Singer-song­writer Tanya Chua, who was in Bei­jing re­cently to an­nounce a col­lab­o­ra­tion with Univer­sal Mu­sic Group, speaks about her work

China Daily (Hong Kong) - - ENTERTAINMENT - By CHEN NAN

When Tanya Chua walked into a five-star ho­tel in down­town Bei­jing re­cently, she did not ex­pect to re­view her two-decade-long mu­sic ca­reer via pho­tos, songs and videos.

“I had not re­ally looked back on what I had done as a singer-song­writer un­til this mo­ment. I am kind of proud of my­self,” says the 42-yearold Sin­ga­porean Chua, who is based in Tai­wan now.

With 10 full-length al­bums, Chua is the only Sin­ga­porean singer-song­writer, who has won the Best Man­darin Fe­male Singer three times at Tai­wan’s Golden Melody Awards, which is con­sid­ered the Grammy Awards of the Man­darin mu­sic scene.

She was in Bei­jing for a news con­fer­ence, which cel­e­brates the singer­song­writer’s lat­est col­lab­o­ra­tion with Univer­sal Mu­sic Group, one of the world’s lead­ing mu­sic-based en­ter­tain­ment com­pa­nies.

Af­ter Chua re­leased her de­but English al­bum, Bored, in 1997, she signed up with Univer­sal Mu­sic Group, which ush­ered her into the world of Man­darin mu­sic.

“So, it (this new col­lab­o­ra­tion) feels like re­unit­ing with your first lover,” Chua says of work­ing with the record com­pany again. “I saw many fa­mil­iar faces, who are still work­ing in this com­pany. They bring back lots of mem­o­ries.”

Chua, who has re­leased hun­dreds of songs both per­formed by her­self and by other Man­darin pop singers, such as Faye Wong and Na Ying, looks for­ward to do­ing cross­over per­for­mances with mu­si­cians un­der the la­bel.

Chua has also done the theme song Pur­ple for the movie, Wukong, di­rected by Guo Zi­jian and star­ring Tai­wan ac­tor Ed­die Peng Yu-yen, which is be­ing screened across the coun­try.

Speak­ing about the song, Chua says: “Usu­ally peo­ple ask for songs to be writ­ten. But this is the first time that I was in­vited to sing a song, which I had not writ­ten.

“The song is kind of tra­di­tional and old school.

“So, the fact that I could in­ter­pret the song, which is not my style, sur­prised me.”

Now, she is pre­par­ing for an up­com­ing con­cert in Shang­hai on Aug 12.

Speak­ing about the show, she says: “I pre­fer hid­ing be­hind my mu­sic. So, it took a long time for me to learn how to per­form on­stage and how to com­mu­ni­cate through singing my own songs.”

Chua started her mu­sic ca­reer by per­form­ing in pubs and cafes in Sin­ga­pore while she was still a stu­dent at Sin­ga­pore Polytech­nic.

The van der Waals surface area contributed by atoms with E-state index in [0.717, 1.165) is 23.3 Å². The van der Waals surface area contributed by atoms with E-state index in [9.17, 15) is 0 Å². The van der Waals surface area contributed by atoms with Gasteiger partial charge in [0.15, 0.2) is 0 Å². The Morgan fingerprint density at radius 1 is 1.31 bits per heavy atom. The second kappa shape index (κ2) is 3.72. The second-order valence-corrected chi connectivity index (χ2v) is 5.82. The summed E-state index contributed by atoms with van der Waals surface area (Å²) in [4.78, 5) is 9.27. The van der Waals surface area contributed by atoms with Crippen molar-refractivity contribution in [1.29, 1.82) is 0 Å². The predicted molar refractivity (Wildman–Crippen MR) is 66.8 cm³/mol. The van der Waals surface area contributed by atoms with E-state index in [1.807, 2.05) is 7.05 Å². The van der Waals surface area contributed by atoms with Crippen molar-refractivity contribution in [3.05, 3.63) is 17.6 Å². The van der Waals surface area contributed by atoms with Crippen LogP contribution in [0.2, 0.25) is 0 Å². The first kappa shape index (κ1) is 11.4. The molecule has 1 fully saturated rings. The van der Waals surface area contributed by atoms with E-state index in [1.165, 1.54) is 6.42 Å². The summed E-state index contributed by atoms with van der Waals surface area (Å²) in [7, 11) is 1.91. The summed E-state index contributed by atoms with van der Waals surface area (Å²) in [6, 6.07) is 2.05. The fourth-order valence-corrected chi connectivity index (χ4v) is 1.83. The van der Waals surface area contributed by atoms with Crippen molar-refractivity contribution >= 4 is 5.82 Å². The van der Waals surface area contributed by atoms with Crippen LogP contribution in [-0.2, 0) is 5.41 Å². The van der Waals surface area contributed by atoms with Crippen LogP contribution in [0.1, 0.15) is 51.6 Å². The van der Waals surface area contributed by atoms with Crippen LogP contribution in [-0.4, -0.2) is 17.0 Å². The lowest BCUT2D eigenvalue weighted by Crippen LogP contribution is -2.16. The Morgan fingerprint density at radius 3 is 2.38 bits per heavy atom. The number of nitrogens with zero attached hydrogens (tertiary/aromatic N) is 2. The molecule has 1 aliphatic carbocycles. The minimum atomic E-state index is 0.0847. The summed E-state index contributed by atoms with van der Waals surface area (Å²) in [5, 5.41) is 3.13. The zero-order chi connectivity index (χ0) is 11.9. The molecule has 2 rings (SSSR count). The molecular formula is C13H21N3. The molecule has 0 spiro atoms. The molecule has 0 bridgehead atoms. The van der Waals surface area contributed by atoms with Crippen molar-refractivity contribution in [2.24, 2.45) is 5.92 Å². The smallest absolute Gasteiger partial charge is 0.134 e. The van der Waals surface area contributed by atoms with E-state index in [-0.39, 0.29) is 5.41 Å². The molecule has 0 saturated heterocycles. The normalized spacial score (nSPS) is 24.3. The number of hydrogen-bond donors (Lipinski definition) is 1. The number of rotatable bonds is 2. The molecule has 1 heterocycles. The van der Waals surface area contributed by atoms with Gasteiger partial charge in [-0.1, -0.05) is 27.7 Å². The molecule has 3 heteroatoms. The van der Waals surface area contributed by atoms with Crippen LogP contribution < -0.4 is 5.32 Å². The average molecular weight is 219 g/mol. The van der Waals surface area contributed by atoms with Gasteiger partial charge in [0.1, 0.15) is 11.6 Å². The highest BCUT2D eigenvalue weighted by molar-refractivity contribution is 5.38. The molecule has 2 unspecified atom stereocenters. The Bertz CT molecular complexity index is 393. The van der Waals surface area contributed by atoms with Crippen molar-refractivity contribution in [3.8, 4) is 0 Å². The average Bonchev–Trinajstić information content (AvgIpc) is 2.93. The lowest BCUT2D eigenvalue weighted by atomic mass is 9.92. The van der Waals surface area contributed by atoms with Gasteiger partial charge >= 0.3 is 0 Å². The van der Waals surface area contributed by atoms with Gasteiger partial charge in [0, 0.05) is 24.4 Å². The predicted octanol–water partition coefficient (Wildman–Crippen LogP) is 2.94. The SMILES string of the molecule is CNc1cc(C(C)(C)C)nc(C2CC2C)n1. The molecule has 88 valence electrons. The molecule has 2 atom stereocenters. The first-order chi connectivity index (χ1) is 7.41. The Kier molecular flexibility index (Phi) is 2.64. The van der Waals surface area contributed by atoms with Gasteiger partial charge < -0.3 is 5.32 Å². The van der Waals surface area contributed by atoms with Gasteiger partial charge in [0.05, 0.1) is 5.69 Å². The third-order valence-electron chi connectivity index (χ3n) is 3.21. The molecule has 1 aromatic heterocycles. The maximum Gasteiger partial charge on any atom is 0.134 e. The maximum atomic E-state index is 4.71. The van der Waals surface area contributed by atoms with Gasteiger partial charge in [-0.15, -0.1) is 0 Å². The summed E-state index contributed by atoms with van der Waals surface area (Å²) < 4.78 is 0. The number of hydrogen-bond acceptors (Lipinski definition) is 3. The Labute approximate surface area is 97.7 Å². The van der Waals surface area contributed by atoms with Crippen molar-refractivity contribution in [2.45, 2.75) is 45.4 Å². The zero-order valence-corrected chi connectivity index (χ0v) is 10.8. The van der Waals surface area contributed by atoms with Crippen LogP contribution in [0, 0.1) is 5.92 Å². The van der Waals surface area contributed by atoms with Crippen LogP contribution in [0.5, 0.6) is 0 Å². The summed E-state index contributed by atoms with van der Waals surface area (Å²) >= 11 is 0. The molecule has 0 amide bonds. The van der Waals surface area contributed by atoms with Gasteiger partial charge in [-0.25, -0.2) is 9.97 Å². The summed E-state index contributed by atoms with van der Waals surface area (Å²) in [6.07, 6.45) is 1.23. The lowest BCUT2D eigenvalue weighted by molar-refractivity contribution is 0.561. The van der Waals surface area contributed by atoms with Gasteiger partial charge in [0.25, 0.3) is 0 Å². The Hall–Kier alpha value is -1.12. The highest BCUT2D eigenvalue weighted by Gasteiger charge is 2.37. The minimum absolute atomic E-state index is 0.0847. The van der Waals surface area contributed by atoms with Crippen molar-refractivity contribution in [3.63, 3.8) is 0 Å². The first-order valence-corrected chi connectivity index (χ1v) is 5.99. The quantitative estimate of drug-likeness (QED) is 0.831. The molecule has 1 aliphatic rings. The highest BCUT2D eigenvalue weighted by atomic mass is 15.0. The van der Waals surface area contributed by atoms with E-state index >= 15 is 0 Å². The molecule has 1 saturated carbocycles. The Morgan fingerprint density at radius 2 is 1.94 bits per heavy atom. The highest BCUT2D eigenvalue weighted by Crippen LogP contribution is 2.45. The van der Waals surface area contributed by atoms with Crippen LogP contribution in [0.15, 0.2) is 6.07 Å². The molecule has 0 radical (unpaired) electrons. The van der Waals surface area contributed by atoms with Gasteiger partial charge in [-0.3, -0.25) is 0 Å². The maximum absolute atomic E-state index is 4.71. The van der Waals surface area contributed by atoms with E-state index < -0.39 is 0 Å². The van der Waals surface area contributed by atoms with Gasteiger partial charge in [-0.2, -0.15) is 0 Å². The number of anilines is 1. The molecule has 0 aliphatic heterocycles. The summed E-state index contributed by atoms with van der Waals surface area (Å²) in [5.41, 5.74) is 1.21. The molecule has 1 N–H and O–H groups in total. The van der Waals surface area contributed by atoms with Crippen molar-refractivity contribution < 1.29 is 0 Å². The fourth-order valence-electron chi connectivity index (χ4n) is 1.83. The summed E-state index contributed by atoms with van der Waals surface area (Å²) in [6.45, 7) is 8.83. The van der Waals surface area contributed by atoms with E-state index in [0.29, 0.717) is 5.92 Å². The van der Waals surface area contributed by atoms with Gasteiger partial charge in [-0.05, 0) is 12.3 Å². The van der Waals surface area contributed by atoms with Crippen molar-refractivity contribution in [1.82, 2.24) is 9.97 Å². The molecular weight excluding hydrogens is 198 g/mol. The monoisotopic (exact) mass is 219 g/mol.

She did not plan to be a pro­fes­sional singer-song­writer un­til her

de­but al­bum Bored.

“I knew that I had tal­ent but I did not know how far I could go,” says Chua.

“But af­ter the first al­bum, I de­cided to take singing se­ri­ously.”

In 1998, she went to Los An­ge­les to study elec­tronic gui­tar, and a year later she re­leased her first self-ti­tled Man­darin al­bum. How­ever, the road was rocky. Her sec­ond and third al­bums, Re­mem­ber and I Do Be­lieve, earned her Golden Melody Awards nom­i­na­tions for Best New Artist and Best Fe­male Artist, but did not sell well.

So, Chua was then asked To sing songs writ­ten by oth­ers in­stead of her own ma­te­rial, which made her lose con­fi­dence.

“That was the low­est point for me as it de­vi­ated so much from why I went into the mu­sic busi­ness in the first place,” says Chua.

Then, in 2004, she moved to Tai­wan and started from scratch.

She found her­self a small record com­pany, who be­lieved in her mu­sic and told her to be her­self and write her own ma­te­rial.

She also be­came the pro­ducer of

her al­bum though she knew noth­ing about be­ing a pro­ducer then.

“I bought lots of equip­ment and taught my­self,” says Chua. “The process was lonely but re­ward­ing.”

In 2006, her al­bum, Am­phib­ian, was nom­i­nated for three Golden Melody Awards, in­clud­ing Best Al­bum Pro­ducer, and won her the Best Man­darin Fe­male Singer award.

“It was a bit­ter­sweet mo­ment. That was the mo­ment when I started to un­der­stand what my mu­sic was all about, and what it should sound like. It felt like I had come full cir­cle, though it took many years,” she says.

She be­lieves that cu­rios­ity im­por­tant in song­writ­ing.

She likes ob­serv­ing what peo­ple are say­ing or do­ing and con­sid­ers her­self a sponge ab­sorb­ing her nat­u­ral sur­round­ings.

When the sponge is all soaked up, she just lets all the ac­cu­mu­lated thoughts spill out in songs.

“I have a small stu­dio at home. I lock my­self in a room for weeks. I can­not even sleep when I fo­cus on writ­ing. The melodies just play in my head over and over again,” she says. is


Tanya Chua, 42-year-old Sin­ga­porean singer-song­writer.

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